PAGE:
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Heftier fines for traffic offenders approved

Taing Vida / Khmer Times Share:
A police officer directs traffic. KT/Chor Sokunthea

The government on Tuesday issued a new sub-decree which increases fines for traffic violators to reduce road traffic casualties.

The sub-decree, signed by Prime Minister Hun Sen and Interior Minister Sar Kheng, saw the amendment of 10 of its articles to increase the severity of punishment for insubordinate motorists.

Fines for riders who commit infractions such as driving without a helmet, speeding and disobeying traffic signs will increase from $3.75 to between $15 and $25.

Riders whose motorbikes are in poor condition will be fined up to $37.50, according to the new sub-decree.

Meanwhile, car and heavy truck drivers committing such  offences will face fines ranging from $18.75 to $75 and $37.50 to 156.25, respectively.

The sub-decree also increases penalties for those driving under the influence of alcohol.

Motorcyclists, cars and heavy truck drivers registering an alcohol level ranging from 0.25 to 0.39 will be mandated to pay $62.50, $100 and $200, respectively. Motorists whose alcohol levels range from 0.40 to 0.80 will have to pay from $250 to $1,000.

Fines for motorists driving cars and heavy truck without licences, revoked licences and number plates are set at $300 and $600, respectively.

The window of payment for the fines will also be reduced from 30 to 15 days. Payments made after the deadline will be increased.

Traffic police officers are authorised to file a complaint to the court should traffic offenders fail to pay their fines within 60 days, previously 90 days.

In addition, all vehicle shop owners, under the new sub-decree, will be required to register the vehicles with their corresponding number plates before selling them to customers.

Colonel They Visal, head of the National Police’s traffic police and public order office, said yesterday drivers are encouraged to file a complaint against traffic police officers if they are wrongly accused within 15 days of the issuance of tickets.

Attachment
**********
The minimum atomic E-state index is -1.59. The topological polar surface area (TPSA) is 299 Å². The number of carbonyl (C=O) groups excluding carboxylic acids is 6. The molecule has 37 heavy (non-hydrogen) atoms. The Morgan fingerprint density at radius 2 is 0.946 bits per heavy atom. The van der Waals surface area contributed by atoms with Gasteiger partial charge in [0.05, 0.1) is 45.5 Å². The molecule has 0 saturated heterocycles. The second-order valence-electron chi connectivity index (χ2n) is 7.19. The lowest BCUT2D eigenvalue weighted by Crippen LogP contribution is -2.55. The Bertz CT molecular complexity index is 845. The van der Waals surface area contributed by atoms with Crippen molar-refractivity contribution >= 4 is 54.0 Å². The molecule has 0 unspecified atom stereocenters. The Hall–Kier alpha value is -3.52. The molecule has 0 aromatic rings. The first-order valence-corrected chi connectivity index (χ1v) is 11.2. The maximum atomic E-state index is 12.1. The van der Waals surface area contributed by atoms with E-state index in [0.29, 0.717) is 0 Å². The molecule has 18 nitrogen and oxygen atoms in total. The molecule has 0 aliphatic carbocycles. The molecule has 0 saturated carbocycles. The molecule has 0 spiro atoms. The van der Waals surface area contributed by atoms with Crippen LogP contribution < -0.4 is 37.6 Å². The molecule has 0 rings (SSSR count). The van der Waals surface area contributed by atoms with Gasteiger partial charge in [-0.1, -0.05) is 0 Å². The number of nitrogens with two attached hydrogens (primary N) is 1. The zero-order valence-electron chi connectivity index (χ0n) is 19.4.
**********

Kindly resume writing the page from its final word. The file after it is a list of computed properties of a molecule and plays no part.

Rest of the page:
“Based on data from other countries, we are optimistic the increase of fines for traffic offenders will help reduce traffic violations and accidents,” he said. “Our traffic police will give some time for the drivers to learn about these new rules before they are implemented.”

Institute for Road Safety director Kong Ratanak yesterday expressed doubts on the effectiveness of the new sub-decree.

“I support the government’s efforts to prevent road traffic accidents, but I do not think this [sub-decree] will be sufficient in the long run. It’s important to change the attitude of drivers and raise their awareness on the risks of disobeying traffic laws,” he said, as he called on the traffic police to continue educating drivers and strictly implementing the laws.

Motorbike rider Sok Chakrya, 32, said yesterday she had not been informed of the new traffic fines but added the move will only hurt poor drivers.

“The new fines require a huge amount of money as compared to the past. I support the government’s action but I hope they give due consideration to drivers who unintentionally commit traffic violations,” she said.

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